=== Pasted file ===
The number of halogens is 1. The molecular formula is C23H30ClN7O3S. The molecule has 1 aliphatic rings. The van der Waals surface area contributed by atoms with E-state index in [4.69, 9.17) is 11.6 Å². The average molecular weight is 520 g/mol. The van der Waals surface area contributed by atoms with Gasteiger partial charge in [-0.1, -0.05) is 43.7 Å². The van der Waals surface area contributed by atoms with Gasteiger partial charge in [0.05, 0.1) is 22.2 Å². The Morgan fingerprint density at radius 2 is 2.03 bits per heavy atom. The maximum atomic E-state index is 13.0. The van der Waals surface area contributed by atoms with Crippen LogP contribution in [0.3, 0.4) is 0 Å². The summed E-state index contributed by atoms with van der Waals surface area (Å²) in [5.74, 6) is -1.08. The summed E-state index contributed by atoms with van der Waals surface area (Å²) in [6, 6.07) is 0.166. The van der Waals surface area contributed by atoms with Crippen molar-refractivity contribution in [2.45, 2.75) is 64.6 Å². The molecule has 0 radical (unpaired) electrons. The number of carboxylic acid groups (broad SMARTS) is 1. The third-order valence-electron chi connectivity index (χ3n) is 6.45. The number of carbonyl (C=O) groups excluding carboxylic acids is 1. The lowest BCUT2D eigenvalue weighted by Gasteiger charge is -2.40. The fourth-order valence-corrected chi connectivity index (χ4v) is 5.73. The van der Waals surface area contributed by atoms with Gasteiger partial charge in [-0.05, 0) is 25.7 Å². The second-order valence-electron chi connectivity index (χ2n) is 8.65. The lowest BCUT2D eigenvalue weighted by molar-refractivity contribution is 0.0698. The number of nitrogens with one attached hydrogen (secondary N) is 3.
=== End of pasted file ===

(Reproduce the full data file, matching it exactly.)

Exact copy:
The number of halogens is 1. The molecular formula is C23H30ClN7O3S. The molecule has 1 aliphatic rings. The van der Waals surface area contributed by atoms with E-state index in [4.69, 9.17) is 11.6 Å². The average molecular weight is 520 g/mol. The van der Waals surface area contributed by atoms with Gasteiger partial charge in [-0.1, -0.05) is 43.7 Å². The van der Waals surface area contributed by atoms with Gasteiger partial charge in [0.05, 0.1) is 22.2 Å². The Morgan fingerprint density at radius 2 is 2.03 bits per heavy atom. The maximum atomic E-state index is 13.0. The van der Waals surface area contributed by atoms with Crippen LogP contribution in [0.3, 0.4) is 0 Å². The summed E-state index contributed by atoms with van der Waals surface area (Å²) in [5.74, 6) is -1.08. The summed E-state index contributed by atoms with van der Waals surface area (Å²) in [6, 6.07) is 0.166. The van der Waals surface area contributed by atoms with Crippen molar-refractivity contribution in [2.45, 2.75) is 64.6 Å². The molecule has 0 radical (unpaired) electrons. The number of carboxylic acid groups (broad SMARTS) is 1. The third-order valence-electron chi connectivity index (χ3n) is 6.45. The number of carbonyl (C=O) groups excluding carboxylic acids is 1. The lowest BCUT2D eigenvalue weighted by Gasteiger charge is -2.40. The fourth-order valence-corrected chi connectivity index (χ4v) is 5.73. The van der Waals surface area contributed by atoms with Gasteiger partial charge in [-0.05, 0) is 25.7 Å². The second-order valence-electron chi connectivity index (χ2n) is 8.65. The lowest BCUT2D eigenvalue weighted by molar-refractivity contribution is 0.0698. The number of nitrogens with one attached hydrogen (secondary N) is 3.